Who Was the First Person to Speak English?

By: Ad Putter  | 
medieval reenacters
It's believed that the English language came to Britain via Norse rulers from a medieval Anglo-Saxon village. Simon Annable/Shutterstock

The first speaker of English did not sound like you or me. That's because language changes all the time. You have probably noticed that the language of your grandparents differs from yours. You can imagine how very different English was when it was first spoken in Britain many centuries ago.

The earliest speakers of English spoke Old English. I am using the word "speakers" because there must have been more than one speaker; after all, we use language to talk to others.


Old English developed in a turbulent period of British history. This was just after the Romans had left Britain, around 1,600 years ago. The Romans had colonized Britain but they abandoned the country in the fifth century because the Roman empire was collapsing all around them.

The Romans who ruled Britain spoke their own language, Latin. But most of the people who lived in Britain when the Romans were there — and before that too — spoke a Celtic language. This Celtic language was like Welsh, but again much older than the present-day Welsh language.

After the Romans left Britain, Germanic tribes who were on the move throughout Europe in the fifth and sixth centuries invaded. These tribes were the Angles, the Saxons and the Jutes. The language they spoke is known as North Sea Germanic.


The First English Speakers

Hengist and Horsa
This remake of the Viking long-ship Hugin was built to commemorate the landing of the Norse leaders Hengist and Horsa on the Kent coast 1,500 years ago. PA Images via Getty Images

Once they settled in Britain it became Old English, which is also sometimes called "Anglo-Saxon." From the Angles comes the word "English" and from the Angles and Saxons together comes the word "Anglo-Saxon." I teach Old English to students of English at university.

So Old English or Anglo-Saxon is the oldest form of the English language that was spoken and written in England in the early Middle Ages, the period from about 450 C.E. to 1050 C.E. Very few Celtic words were taken over into Old English. The word "brock" (meaning "badger") is one of the rare exceptions.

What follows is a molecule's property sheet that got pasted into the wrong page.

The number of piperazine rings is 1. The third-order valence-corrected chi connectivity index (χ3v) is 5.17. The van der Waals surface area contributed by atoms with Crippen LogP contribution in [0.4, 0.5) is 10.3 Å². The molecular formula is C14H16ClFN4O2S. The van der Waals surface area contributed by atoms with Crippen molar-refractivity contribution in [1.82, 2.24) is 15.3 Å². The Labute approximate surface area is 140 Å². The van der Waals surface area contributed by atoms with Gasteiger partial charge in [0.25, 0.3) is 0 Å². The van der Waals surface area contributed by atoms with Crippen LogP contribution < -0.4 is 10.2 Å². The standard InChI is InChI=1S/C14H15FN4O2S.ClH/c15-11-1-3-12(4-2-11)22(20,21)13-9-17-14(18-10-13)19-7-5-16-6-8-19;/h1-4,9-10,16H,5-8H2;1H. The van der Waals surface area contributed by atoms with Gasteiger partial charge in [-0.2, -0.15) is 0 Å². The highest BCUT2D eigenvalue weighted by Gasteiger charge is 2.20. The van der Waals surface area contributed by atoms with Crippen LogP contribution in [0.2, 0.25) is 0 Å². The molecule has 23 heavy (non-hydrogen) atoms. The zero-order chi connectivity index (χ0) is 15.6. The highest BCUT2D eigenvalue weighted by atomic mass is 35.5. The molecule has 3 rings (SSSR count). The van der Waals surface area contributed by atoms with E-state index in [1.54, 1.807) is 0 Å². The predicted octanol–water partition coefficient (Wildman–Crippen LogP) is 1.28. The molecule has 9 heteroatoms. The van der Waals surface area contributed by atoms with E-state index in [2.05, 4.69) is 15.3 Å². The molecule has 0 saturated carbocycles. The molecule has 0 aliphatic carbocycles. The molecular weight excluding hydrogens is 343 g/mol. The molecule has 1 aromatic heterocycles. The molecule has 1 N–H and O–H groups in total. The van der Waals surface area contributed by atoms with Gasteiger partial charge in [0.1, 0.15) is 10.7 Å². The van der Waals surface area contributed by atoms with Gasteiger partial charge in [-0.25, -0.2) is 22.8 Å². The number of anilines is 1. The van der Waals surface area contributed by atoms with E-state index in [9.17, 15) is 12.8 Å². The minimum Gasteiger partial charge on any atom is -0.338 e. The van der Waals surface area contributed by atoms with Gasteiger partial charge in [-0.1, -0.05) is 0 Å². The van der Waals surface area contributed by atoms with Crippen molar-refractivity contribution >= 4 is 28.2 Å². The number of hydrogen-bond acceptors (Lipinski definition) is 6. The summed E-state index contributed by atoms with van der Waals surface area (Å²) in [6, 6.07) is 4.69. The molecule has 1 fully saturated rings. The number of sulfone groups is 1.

Do we know the names of the first speakers of Old English? Two names are mentioned in ancient legends that tell the story of how the Angles and the Saxons arrived in Britain.

According to these legends, the British (when they were still Celtic speakers) asked two Germanic leaders, Hengist (also spelled Hengest) and Horsa, to go to Britain to help protect the country after the Romans left.

Hengist and Horsa arrived in Britain with many other people from their tribe and conquered the land. We have no way of knowing if these legends are true, but if they are, Hengist and Horsa could be the two chieftains who brought the Old English language to Britain.


An Old English Poet

Bede’s Latin Historia ecclesiastica gentis Anglorum
This section of Bede’s Latin Historia ecclesiastica gentis Anglorum shows an Old English text of Cædmon’s Hymn added in the lower margin. ©Bodleian Libraries, University of Oxford, CC BY-NC-SA

There is one other name that deserves to be mentioned and that is Caedmon. Caedmon is the first poet in English whose name is known. The story of his life is told by the monk and historian Bede, who lived in the north of England from around 673 to 735 C.E.

Bede not only tells the story of Hengest and Horsa, but he also tells us about Caedmon, who was a cowherd. Bede wrote that Caedmon could not read or write and received the ability to compose beautiful poetry as a gift from God. The first poem that Caedmon was inspired to write is in praise of God.


The first two lines of this poem will give you a taste of Old English:

Nu sculon herian        heofonrices Weard
Metodes mihte     and his modgeþanc

In modern English, this means: "Now we must praise the guardian of the heavenly kingdom, the Ruler's might and his plan."

You might think this really isn't English at all. But we still use some of the words used in Old English; "and" and "his" are both in these two lines of poetry. Other words have survived too, though we often spell and pronounce them differently.

Caedmon looked after the cattle in a monastery in Whitby in Yorkshire. One of my university students studying Old English comes from Whitby and she told me that her school is named after our first named English poet: Caedmon College. His legend lives on.

Ad Putter is a professor of medieval English literature at the University of Bristol.

This article is republished from The Conversation under a Creative Commons license. You can find the original article here.